One of the best areas to head for if you want to sample such fare is the old town of Monaco-Ville. Sometimes uncomfortably heaving with tourists in the day, the lovely medieval lanes of the old town with their plethora of small, typical restaurants become more peaceful and atmospheric in the evenings. Alfresco terraces abound so just stroll until you find something which looks just right for you.
For seafood fans who like dining with a view head to port-located La Maree. Although not one of the cheapest options, this rooftop restaurant atop the Hotel Port Palace offers, as you might expect, sensational views from its alfresco terrace and also exceptional food. The vast diversity of uncooked fish and shellfish ranging from sea bass to lobster is displayed on a huge bed of ice from which you can pick directly. You then decide how much of it your appetite can take and also your chosen cooking method such as grilled, steamed or salt-crust for example.
An Evening in Monaco
The largest portion of Monaco tourists are day trippers which means as the sun starts to sink the entire state becomes emptier and things generally take on a less hurried and more tranquil air. Monaco however does have a night-life scene – especially centered around Monte Carlo’s Casino Square and the vibrant port area – which means you can pick whether your evening is full of buzz or something rather more tucked away and serene.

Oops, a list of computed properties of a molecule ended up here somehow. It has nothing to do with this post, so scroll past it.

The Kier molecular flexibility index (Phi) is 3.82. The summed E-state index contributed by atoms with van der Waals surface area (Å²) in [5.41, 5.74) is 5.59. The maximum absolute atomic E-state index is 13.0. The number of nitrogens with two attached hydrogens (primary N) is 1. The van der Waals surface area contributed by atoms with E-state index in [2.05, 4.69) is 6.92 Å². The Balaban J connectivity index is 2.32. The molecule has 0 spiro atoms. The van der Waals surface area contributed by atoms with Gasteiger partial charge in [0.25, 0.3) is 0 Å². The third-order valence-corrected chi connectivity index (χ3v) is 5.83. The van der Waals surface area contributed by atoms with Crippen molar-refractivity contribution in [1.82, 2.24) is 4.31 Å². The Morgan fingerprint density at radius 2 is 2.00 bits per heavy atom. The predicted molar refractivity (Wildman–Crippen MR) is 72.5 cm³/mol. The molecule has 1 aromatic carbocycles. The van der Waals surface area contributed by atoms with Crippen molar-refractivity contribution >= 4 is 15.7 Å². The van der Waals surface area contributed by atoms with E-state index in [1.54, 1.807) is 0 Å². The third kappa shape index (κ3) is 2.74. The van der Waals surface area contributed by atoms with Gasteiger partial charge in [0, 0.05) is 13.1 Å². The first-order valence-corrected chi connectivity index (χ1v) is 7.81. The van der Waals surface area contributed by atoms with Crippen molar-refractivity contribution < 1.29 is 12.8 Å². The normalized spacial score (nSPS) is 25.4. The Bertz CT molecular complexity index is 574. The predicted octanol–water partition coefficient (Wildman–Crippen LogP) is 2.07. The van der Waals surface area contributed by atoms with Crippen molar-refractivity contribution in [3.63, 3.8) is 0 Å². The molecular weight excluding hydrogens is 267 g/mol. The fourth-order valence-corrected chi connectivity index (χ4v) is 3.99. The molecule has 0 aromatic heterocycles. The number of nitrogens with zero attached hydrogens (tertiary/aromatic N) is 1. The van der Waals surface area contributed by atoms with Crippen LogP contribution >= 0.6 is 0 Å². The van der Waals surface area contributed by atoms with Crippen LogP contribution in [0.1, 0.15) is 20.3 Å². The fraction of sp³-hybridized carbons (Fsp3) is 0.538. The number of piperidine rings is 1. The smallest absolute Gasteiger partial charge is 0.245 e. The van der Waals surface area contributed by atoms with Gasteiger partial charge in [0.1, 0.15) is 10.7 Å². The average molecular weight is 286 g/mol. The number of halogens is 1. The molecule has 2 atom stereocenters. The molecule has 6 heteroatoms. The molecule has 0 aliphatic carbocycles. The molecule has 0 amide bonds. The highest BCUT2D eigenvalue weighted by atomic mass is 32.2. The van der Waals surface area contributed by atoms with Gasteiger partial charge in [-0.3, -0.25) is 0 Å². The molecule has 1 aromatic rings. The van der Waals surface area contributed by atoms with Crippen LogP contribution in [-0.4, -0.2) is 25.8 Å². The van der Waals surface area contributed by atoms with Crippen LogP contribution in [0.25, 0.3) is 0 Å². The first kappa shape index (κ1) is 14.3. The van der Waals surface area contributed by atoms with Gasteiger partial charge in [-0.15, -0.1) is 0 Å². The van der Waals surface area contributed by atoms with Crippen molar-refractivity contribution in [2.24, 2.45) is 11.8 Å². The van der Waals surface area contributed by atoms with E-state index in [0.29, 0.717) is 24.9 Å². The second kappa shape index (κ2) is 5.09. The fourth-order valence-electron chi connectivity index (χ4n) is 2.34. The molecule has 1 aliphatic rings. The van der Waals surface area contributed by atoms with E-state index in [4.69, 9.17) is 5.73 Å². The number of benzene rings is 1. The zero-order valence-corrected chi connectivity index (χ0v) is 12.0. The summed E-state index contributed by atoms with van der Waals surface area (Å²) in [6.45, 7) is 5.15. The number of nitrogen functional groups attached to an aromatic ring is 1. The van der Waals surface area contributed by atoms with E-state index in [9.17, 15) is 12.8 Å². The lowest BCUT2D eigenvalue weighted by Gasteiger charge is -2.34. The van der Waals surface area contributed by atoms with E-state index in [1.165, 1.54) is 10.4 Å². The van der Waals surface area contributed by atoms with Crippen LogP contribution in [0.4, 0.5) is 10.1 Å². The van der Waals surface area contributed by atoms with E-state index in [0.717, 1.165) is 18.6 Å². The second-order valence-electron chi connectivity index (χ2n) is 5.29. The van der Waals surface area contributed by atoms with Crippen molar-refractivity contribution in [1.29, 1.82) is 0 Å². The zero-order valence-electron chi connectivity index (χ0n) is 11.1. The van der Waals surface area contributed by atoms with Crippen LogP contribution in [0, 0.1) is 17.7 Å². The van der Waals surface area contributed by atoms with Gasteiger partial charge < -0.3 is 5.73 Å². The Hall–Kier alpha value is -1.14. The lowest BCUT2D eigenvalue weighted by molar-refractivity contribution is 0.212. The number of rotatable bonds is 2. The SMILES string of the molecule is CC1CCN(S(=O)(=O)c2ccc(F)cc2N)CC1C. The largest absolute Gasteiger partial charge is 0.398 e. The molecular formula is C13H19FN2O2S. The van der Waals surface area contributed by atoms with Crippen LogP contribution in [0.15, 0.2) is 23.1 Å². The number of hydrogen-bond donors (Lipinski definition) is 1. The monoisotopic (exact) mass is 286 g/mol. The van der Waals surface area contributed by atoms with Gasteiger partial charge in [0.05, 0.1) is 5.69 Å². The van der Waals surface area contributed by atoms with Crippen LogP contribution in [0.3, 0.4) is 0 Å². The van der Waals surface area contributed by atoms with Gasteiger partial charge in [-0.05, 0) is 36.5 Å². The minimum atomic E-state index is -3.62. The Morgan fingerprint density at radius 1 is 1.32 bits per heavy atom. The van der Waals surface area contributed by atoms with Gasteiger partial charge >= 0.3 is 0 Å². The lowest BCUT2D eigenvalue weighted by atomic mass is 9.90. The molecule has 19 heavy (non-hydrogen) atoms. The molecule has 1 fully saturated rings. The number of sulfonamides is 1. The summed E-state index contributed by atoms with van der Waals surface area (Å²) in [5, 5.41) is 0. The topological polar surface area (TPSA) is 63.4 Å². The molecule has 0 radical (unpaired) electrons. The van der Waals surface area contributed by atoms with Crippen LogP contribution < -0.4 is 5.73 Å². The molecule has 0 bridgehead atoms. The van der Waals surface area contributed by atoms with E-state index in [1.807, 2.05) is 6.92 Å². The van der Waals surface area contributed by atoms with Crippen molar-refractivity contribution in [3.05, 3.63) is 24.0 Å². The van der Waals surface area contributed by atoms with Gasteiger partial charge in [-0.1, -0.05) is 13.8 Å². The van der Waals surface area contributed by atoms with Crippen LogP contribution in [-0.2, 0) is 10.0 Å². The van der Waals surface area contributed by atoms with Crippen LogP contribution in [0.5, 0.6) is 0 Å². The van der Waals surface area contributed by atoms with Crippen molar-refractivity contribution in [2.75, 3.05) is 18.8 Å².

Whether you have any intention at all of trying your luck at the blackjack, baccarat, roulette or slot machines, the world’s best known (and arguably its most beautiful) casino has to be included somewhere in your time in Monaco. While not the state’s only casino, the Casino de Monte Carlo is its most famous, housed inside a stunningly majestic building which many on first seeing take to be the palace. Built in the 1800s, the casino is a Belle Époque vision of turrets, cupolas and architectural detailing while inside its lavish rococo interior you will find salons full of gorgeous paneling, soaring columns, incredible ceilings and enormous chandeliers spilling their light over a prestigious clientele dressed in tuxedos and gowns.